To me, it’s the obvious approach. The evidence for applying psychology and behavioural research to marketing – or any communications – is so convincing, it would seem foolhardy not to.And yet many companies don’t. Why? I think it comes down to three obstacles.

But our research says…

First, I think some still view behavioural insights with scepticism. Weight is placed on traditional market research, which relies on claimed data. This kind of research is unlikely to reveal the significance of psychological biases for the simple reason that people are not aware of them.

An excellent demonstration of this is a study by Adrian North, a psychologist at the University of Leicester. 

Over a two-week period, North alternated the ambient music in a supermarket wine aisle between German oompah and French accordion-style. The results were significant: when French music was played, wine sales were 77% French; with a German soundtrack, 73% of sales were German. 

But when asked, just 2% of buyers attributed their selection to the background music. Even when prompted, 86% of people were sure it had no impact at all.

It’s not that they were lying, they were simply unaware of their motivations. The reasons they gave for their decisions were post-rationalisations. In the memorable words of Jonathan Haidt, author of The Righteous Mind, the rational mind “thinks of itself as the Oval Office when actually it’s the press office”.

So, if we continue to rely on claimed research, behavioural biases will appear to be insignificant influencers – and therefore not necessary as part of a campaign.

I would urge you to try some research yourself. Make simple tweaks in your customers’ decision-making environment and observe the difference in response across different settings. It can be a cost-effective way of uncovering peoples’ real motivations.

 

Feeling the fear 

A second reason for underuse is, I think, fear of failure. There’s a perception that applying these biases might somehow be risky. Take the pratfall effect – the classic finding by Elliot Aronson that a high-performing individual is better-liked after demonstrating a degree of clumsiness. It’s been used to great effect by, for example, Stella in “Reassuringly expensive”. 

But are you going to be the one who presents an idea to the CMO in which the strategy relies on highlighting a weakness? If the campaign falls flat, what’s the likely focus of blame? 

It’s what is called the principal-agent problem – an idea from Stephen Ross, a former MIT professor. There is a divergence of interest between the principal (the brand) and the agent (the agency employee). The brand wants long-term profitable growth whereas the agency wants ongoing business – and their staff want to keep their jobs.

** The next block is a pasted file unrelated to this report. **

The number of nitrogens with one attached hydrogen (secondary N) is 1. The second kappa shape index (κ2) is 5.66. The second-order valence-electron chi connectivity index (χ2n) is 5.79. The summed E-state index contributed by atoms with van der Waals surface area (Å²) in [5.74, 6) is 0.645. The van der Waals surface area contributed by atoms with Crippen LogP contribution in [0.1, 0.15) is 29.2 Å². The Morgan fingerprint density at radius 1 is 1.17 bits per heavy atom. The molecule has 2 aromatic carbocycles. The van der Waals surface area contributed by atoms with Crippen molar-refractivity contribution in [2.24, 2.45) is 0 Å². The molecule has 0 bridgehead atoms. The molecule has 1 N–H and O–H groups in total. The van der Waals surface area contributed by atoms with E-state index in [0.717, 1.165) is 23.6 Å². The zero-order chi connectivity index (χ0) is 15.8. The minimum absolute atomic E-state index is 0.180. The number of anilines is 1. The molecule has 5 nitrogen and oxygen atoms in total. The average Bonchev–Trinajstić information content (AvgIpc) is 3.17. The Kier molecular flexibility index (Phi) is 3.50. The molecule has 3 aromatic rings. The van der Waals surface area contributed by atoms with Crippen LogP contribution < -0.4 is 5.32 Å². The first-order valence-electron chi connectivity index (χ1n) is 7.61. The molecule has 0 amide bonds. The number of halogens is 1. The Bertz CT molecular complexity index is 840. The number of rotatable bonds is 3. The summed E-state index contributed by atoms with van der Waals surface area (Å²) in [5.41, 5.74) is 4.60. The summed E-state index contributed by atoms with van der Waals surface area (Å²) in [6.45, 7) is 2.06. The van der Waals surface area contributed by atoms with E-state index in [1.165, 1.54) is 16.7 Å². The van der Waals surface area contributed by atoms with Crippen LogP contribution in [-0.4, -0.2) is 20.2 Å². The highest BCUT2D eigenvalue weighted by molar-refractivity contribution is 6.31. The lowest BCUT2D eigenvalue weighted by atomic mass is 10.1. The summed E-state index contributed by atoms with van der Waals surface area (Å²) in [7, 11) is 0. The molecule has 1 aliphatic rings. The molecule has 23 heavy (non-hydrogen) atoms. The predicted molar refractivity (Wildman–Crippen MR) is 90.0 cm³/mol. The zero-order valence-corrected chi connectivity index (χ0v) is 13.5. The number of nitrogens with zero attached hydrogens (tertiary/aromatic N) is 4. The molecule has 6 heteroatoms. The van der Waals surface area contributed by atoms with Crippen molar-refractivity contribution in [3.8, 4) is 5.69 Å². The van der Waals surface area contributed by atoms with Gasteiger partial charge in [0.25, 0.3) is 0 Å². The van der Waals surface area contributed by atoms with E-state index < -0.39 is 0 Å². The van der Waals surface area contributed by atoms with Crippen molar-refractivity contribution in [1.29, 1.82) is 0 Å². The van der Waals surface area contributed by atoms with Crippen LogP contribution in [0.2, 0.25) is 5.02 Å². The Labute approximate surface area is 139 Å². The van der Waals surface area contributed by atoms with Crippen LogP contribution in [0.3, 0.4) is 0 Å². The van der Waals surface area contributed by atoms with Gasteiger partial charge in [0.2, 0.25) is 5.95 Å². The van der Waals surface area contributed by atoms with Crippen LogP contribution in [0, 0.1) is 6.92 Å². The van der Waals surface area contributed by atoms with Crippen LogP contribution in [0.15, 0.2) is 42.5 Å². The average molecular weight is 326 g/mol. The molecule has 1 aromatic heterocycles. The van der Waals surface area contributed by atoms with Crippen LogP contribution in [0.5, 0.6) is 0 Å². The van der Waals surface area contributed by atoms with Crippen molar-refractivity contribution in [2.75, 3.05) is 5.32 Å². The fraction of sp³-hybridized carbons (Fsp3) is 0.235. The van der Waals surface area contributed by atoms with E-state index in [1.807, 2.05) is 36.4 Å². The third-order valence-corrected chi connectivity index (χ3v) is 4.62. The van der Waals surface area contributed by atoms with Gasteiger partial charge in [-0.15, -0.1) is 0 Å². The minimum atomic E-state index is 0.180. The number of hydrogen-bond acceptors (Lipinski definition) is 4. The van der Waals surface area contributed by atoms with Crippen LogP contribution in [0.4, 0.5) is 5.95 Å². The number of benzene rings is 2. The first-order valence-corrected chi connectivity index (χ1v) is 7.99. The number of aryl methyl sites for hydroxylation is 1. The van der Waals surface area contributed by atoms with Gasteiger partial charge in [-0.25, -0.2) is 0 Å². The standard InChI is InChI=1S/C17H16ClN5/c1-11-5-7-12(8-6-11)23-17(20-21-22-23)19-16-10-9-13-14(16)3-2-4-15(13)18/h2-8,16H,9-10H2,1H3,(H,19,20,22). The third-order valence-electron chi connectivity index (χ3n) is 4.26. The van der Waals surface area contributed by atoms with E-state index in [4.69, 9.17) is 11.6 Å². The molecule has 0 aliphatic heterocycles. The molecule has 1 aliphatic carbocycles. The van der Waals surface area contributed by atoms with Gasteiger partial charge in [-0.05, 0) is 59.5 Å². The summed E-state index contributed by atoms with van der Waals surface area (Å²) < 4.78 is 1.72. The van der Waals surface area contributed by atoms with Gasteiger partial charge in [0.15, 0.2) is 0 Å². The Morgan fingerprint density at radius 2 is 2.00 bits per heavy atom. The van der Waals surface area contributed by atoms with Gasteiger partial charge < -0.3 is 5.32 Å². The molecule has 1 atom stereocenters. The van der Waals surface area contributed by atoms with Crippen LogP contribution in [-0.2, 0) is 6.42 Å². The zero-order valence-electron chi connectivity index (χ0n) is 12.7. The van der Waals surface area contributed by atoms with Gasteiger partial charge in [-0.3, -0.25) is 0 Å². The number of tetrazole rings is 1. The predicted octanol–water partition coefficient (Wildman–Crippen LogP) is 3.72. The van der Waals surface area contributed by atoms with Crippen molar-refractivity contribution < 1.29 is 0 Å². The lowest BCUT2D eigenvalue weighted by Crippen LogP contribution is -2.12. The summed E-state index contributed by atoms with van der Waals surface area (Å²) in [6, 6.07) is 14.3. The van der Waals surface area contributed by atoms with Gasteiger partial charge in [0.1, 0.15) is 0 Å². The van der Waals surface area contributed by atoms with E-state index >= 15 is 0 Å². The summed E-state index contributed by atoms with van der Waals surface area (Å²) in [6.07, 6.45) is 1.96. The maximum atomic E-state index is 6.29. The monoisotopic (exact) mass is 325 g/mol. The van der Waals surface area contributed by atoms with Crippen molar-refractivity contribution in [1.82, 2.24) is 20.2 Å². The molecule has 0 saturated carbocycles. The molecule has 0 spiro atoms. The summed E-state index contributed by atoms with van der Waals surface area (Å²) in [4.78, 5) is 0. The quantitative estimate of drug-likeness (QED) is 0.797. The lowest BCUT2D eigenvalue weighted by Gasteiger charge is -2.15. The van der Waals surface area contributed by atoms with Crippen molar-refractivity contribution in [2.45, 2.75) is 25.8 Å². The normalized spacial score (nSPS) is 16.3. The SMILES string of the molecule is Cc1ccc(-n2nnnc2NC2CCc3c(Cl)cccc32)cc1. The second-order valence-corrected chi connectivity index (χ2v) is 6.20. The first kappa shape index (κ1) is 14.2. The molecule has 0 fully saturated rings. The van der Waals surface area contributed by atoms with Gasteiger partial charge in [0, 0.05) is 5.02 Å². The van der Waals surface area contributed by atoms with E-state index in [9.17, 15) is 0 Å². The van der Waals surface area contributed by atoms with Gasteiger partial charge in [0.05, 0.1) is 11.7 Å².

This difference of interests leads to perverse consequences: campaigns shaped by personal risk-aversion. There tends to be a reliance on tried-and-tested, but staid, ideas and a failure to branch into new areas. 

It seems clear to me though, that there is a far higher risk – the opportunity cost – attached to not applying behavioural science in your thinking.

You can read more about the pratfall effect here.

 

A daunting task

And thirdly – I think there is still a lack of knowledge. There’s a bewildering array of academic studies to call on: where do you begin? 

Here’s where a framework is useful. Probably the simplest to start with is EAST, a framework created by the Behavioural Insights Team (BIT) to help government communicators apply behavioural science. It comprises four key principles: Easy, Attractive, Social and Timely. 

This covers some of the key psychological biases, but if you’re looking for something a bit more comprehensive, we have a proprietary model called BE.CREATE – which identifies behavioural opportunities.

Investing in training on the application of behavioural science for the relevant staff in your team will reap rewards for your brand. Find out more about our training sessions here.

I hope that the tips I’ve described here will help to remove any blocks to using behavioural insights and allow the free-flow of fresh ideas into your creative and strategy.

By Richard Shotton

Behavioural Scientist